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Food protein-induced enterocolitis syndrome in the British Isles


Background Food protein-induced enterocolitis syndrome (FPIES) is a delayed type of food allergy, most often seen in infancy. We aimed to estimate its incidence, to describe common food triggers and the patient journeys of this rare but serious condition.

Design We undertook a prospective epidemiological survey of FPIES using the British Paediatric Surveillance Unit.

Setting UK and Ireland.

Participants A survey of all paediatricians over 13 months between January 2019 and February 2020.

Main outcome measures 204 cases were reported, 98 (48%) meeting case definition, giving an incidence of 0.006% for England based on 93 cases.

Results 98 patients reported 135 trigger foods, 27% (26 of 98) had multiple food triggers. Common food triggers included cow’s milk (24%, 33 of 135), fruits and vegetables (19%, 26 of 135), hen’s egg (16%, 22 of 135) and fish (14%, 19 of 135). In 46% (41 of 90), the initial trigger food had been ingested three or more times before diagnosis, with a median diagnostic delay of 7.9 months (3.0, 17.3). Half (50 of 98) were admitted, yet only 5% (5 of 98) received appropriate acute treatment with ondansetron. Most cases were diagnosed by an allergy specialist (74 of 98, 76%), within a median of 7.5 (3.0, 13.3) miles from home.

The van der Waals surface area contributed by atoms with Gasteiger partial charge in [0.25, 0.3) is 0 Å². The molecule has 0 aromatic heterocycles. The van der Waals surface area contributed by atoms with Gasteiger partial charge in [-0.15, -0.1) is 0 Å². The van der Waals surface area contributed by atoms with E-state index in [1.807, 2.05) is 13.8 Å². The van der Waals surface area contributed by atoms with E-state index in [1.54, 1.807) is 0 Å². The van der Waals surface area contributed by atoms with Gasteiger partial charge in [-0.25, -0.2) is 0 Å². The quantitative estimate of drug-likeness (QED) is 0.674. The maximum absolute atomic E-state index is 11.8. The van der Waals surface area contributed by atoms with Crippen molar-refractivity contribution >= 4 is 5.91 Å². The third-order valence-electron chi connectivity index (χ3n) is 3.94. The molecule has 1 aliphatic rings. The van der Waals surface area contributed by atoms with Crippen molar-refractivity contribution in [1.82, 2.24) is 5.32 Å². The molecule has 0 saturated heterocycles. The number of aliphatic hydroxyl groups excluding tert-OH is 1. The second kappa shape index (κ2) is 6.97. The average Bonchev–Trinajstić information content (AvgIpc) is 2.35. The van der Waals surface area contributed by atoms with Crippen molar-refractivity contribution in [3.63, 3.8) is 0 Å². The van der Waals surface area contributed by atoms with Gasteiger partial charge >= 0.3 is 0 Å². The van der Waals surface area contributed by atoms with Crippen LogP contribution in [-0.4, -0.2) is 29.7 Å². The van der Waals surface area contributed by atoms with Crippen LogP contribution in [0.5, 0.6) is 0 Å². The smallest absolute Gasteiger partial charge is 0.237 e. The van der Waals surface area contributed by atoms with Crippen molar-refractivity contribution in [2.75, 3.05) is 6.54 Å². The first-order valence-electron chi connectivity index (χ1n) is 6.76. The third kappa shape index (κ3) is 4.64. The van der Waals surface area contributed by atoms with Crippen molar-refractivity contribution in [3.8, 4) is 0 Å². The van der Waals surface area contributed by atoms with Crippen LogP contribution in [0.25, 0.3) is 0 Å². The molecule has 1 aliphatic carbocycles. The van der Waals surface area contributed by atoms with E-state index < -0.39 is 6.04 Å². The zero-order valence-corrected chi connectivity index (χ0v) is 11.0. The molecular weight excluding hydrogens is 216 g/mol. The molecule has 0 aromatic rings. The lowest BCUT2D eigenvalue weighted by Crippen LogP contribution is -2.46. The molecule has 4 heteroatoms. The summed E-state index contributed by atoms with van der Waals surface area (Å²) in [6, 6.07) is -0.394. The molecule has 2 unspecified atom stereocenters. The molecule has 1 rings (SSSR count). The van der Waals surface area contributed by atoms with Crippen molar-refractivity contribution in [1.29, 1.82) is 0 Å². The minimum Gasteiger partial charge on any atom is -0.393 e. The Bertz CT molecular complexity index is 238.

Conclusion The incidence of FPIES was significantly lower than expected across the whole of the British Isles. Most reports were of cases local to specialist allergy centres, with delays in diagnosis. This suggests under-recognition of FPIES in frontline clinical setting where education of healthcare professionals is required to improve recognition, earlier diagnosis and treatment.

  • epidemiology
  • allergy and immunology
  • hypersensitivity
  • paediatric emergency medicine

Data availability statement

No data are available.

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